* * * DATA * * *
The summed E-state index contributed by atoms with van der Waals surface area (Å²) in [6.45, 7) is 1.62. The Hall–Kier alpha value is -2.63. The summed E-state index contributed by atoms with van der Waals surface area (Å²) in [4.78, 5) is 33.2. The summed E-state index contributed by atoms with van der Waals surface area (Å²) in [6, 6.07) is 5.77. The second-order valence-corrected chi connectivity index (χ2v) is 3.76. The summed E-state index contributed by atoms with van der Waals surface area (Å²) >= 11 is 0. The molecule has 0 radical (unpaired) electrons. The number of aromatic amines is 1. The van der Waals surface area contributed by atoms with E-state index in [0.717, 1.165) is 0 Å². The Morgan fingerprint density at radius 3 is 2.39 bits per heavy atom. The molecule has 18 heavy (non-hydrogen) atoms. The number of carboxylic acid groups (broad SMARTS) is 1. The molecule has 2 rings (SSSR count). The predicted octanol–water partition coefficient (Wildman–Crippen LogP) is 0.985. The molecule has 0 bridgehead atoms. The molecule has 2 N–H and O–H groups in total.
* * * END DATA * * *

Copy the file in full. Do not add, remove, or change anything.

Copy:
The summed E-state index contributed by atoms with van der Waals surface area (Å²) in [6.45, 7) is 1.62. The Hall–Kier alpha value is -2.63. The summed E-state index contributed by atoms with van der Waals surface area (Å²) in [4.78, 5) is 33.2. The summed E-state index contributed by atoms with van der Waals surface area (Å²) in [6, 6.07) is 5.77. The second-order valence-corrected chi connectivity index (χ2v) is 3.76. The summed E-state index contributed by atoms with van der Waals surface area (Å²) >= 11 is 0. The molecule has 0 radical (unpaired) electrons. The number of aromatic amines is 1. The van der Waals surface area contributed by atoms with E-state index in [0.717, 1.165) is 0 Å². The Morgan fingerprint density at radius 3 is 2.39 bits per heavy atom. The molecule has 18 heavy (non-hydrogen) atoms. The number of carboxylic acid groups (broad SMARTS) is 1. The molecule has 2 rings (SSSR count). The predicted octanol–water partition coefficient (Wildman–Crippen LogP) is 0.985. The molecule has 0 bridgehead atoms. The molecule has 2 N–H and O–H groups in total.